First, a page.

1. Our research shows that clients of insurance agents and financial planners are more concerned and angry about high federal taxes than any other subject.  Do you have any comments on the IRS, the federal tax code, taxation today, etc.?

2. What should our readers do to take advantage of the unique opportunities you offer?

3. Could you please elaborate on your work and what you do? 

4. Under your dynamic leadership, you or your organization has reached record accomplishments!  How have you achieved this? 

5. What were your formative years (childhood) like? 

6. What sales methods work for you?  Do you advocate these methods? 

7. Would you please comment on the use and value of motivators or financial radio or TV programs for you and your staff? 

8. Who are the people who have played key roles in your success?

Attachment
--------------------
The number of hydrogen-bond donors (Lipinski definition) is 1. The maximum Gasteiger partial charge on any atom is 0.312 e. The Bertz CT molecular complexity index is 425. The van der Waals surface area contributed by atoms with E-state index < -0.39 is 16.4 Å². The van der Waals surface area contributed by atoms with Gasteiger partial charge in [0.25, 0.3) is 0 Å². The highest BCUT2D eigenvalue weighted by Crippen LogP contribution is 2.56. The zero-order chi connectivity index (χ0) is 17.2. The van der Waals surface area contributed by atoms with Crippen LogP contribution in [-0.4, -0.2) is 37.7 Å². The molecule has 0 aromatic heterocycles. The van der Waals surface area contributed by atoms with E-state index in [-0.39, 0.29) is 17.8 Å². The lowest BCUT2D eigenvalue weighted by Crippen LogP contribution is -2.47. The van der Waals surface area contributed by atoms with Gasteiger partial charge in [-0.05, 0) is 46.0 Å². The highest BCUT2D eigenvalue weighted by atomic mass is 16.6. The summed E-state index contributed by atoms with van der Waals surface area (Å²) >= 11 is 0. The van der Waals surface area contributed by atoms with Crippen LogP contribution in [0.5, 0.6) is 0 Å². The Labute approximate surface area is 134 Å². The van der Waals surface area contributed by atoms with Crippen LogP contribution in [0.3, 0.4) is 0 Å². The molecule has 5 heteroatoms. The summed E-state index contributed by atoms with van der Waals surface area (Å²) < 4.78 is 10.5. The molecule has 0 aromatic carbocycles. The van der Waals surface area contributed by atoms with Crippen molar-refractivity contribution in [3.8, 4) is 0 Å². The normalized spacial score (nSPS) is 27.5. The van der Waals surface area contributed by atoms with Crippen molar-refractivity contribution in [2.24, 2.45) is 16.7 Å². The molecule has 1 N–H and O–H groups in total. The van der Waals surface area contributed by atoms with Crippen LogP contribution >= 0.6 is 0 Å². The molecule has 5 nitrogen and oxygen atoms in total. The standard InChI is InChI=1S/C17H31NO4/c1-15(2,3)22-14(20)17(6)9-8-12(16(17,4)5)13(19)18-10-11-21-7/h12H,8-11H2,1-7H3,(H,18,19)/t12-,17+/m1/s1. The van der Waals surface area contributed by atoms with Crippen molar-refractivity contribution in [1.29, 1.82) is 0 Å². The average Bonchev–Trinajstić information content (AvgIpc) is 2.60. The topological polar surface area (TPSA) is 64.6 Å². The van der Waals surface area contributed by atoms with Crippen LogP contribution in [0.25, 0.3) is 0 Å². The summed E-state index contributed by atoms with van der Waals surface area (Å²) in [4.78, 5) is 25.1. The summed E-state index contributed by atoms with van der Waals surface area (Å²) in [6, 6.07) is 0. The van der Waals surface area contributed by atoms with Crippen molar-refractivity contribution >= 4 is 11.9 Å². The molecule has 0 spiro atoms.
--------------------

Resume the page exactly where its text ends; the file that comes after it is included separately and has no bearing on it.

9. Please tell us about the lowest points and the highest points in the history of your career, or the insurance industry, or the financial planning industry? 

10. What are your outside activities? 

11. What are you the most proud of? 

12. Could you please give us a quick biographical sketch of your work and/or life experiences that helped lead you to where you are today? 

13. What industry development are you the most displeased with?

14. Did you ever think you would “end-up” having such an influence on the entire financial planning or insurance industry? 

15. If you were stranded on a deserted island, what three books would you take with you, and why? 

16. What do you consider a great hoax? 

17. When were you the most embarrassed? 

18. Who are your three favorite writers and why? 

19. What was your greatest failure?